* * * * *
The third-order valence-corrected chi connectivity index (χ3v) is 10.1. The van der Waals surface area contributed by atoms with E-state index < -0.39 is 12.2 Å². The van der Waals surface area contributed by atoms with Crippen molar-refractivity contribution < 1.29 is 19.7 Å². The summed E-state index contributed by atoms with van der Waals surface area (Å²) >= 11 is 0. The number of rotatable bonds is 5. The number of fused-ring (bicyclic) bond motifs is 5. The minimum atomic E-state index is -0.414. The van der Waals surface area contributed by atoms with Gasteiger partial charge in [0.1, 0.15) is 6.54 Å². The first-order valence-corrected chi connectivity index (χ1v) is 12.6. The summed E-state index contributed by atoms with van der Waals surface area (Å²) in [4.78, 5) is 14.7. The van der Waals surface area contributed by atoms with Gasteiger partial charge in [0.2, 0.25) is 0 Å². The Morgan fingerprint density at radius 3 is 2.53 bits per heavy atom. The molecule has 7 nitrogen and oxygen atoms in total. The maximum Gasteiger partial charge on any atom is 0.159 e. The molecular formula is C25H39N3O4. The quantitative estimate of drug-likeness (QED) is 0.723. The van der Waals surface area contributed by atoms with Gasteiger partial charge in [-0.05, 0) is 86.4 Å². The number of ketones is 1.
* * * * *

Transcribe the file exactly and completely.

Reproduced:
The third-order valence-corrected chi connectivity index (χ3v) is 10.1. The van der Waals surface area contributed by atoms with E-state index < -0.39 is 12.2 Å². The van der Waals surface area contributed by atoms with Crippen molar-refractivity contribution < 1.29 is 19.7 Å². The summed E-state index contributed by atoms with van der Waals surface area (Å²) >= 11 is 0. The number of rotatable bonds is 5. The number of fused-ring (bicyclic) bond motifs is 5. The minimum atomic E-state index is -0.414. The van der Waals surface area contributed by atoms with Gasteiger partial charge in [0.1, 0.15) is 6.54 Å². The first-order valence-corrected chi connectivity index (χ1v) is 12.6. The summed E-state index contributed by atoms with van der Waals surface area (Å²) in [4.78, 5) is 14.7. The van der Waals surface area contributed by atoms with Gasteiger partial charge in [0.2, 0.25) is 0 Å². The Morgan fingerprint density at radius 3 is 2.53 bits per heavy atom. The molecule has 7 nitrogen and oxygen atoms in total. The maximum Gasteiger partial charge on any atom is 0.159 e. The molecular formula is C25H39N3O4. The quantitative estimate of drug-likeness (QED) is 0.723. The van der Waals surface area contributed by atoms with Gasteiger partial charge in [-0.05, 0) is 86.4 Å². The number of ketones is 1.